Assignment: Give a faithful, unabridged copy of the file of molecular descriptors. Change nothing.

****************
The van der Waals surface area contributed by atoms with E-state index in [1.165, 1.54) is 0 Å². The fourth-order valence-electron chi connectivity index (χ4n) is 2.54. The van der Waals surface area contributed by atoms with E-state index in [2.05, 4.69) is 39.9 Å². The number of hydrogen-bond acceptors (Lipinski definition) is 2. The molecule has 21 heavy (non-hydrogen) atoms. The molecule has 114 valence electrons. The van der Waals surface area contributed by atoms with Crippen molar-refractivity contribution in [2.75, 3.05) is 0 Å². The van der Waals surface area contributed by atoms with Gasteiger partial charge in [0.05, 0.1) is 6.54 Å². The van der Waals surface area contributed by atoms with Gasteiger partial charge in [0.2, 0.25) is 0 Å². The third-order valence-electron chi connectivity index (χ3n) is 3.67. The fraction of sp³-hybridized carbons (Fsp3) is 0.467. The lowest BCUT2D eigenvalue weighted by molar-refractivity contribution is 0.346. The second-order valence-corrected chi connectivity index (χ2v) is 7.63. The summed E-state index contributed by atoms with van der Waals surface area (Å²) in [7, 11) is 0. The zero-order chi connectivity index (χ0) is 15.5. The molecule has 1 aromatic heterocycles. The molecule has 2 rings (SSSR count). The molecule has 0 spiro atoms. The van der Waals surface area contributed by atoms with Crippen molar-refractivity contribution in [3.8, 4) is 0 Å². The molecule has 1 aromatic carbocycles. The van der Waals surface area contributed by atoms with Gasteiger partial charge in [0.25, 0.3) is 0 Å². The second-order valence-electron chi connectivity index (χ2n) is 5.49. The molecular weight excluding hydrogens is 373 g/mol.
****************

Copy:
The van der Waals surface area contributed by atoms with E-state index in [1.165, 1.54) is 0 Å². The fourth-order valence-electron chi connectivity index (χ4n) is 2.54. The van der Waals surface area contributed by atoms with E-state index in [2.05, 4.69) is 39.9 Å². The number of hydrogen-bond acceptors (Lipinski definition) is 2. The molecule has 21 heavy (non-hydrogen) atoms. The molecule has 114 valence electrons. The van der Waals surface area contributed by atoms with Crippen molar-refractivity contribution in [2.75, 3.05) is 0 Å². The van der Waals surface area contributed by atoms with Gasteiger partial charge in [0.05, 0.1) is 6.54 Å². The van der Waals surface area contributed by atoms with Gasteiger partial charge in [0.2, 0.25) is 0 Å². The third-order valence-electron chi connectivity index (χ3n) is 3.67. The fraction of sp³-hybridized carbons (Fsp3) is 0.467. The lowest BCUT2D eigenvalue weighted by molar-refractivity contribution is 0.346. The second-order valence-corrected chi connectivity index (χ2v) is 7.63. The summed E-state index contributed by atoms with van der Waals surface area (Å²) in [7, 11) is 0. The zero-order chi connectivity index (χ0) is 15.5. The molecule has 1 aromatic heterocycles. The molecule has 2 rings (SSSR count). The molecule has 0 spiro atoms. The van der Waals surface area contributed by atoms with Crippen molar-refractivity contribution in [3.8, 4) is 0 Å². The molecule has 1 aromatic carbocycles. The van der Waals surface area contributed by atoms with Gasteiger partial charge in [0.25, 0.3) is 0 Å². The second-order valence-electron chi connectivity index (χ2n) is 5.49. The molecular weight excluding hydrogens is 373 g/mol.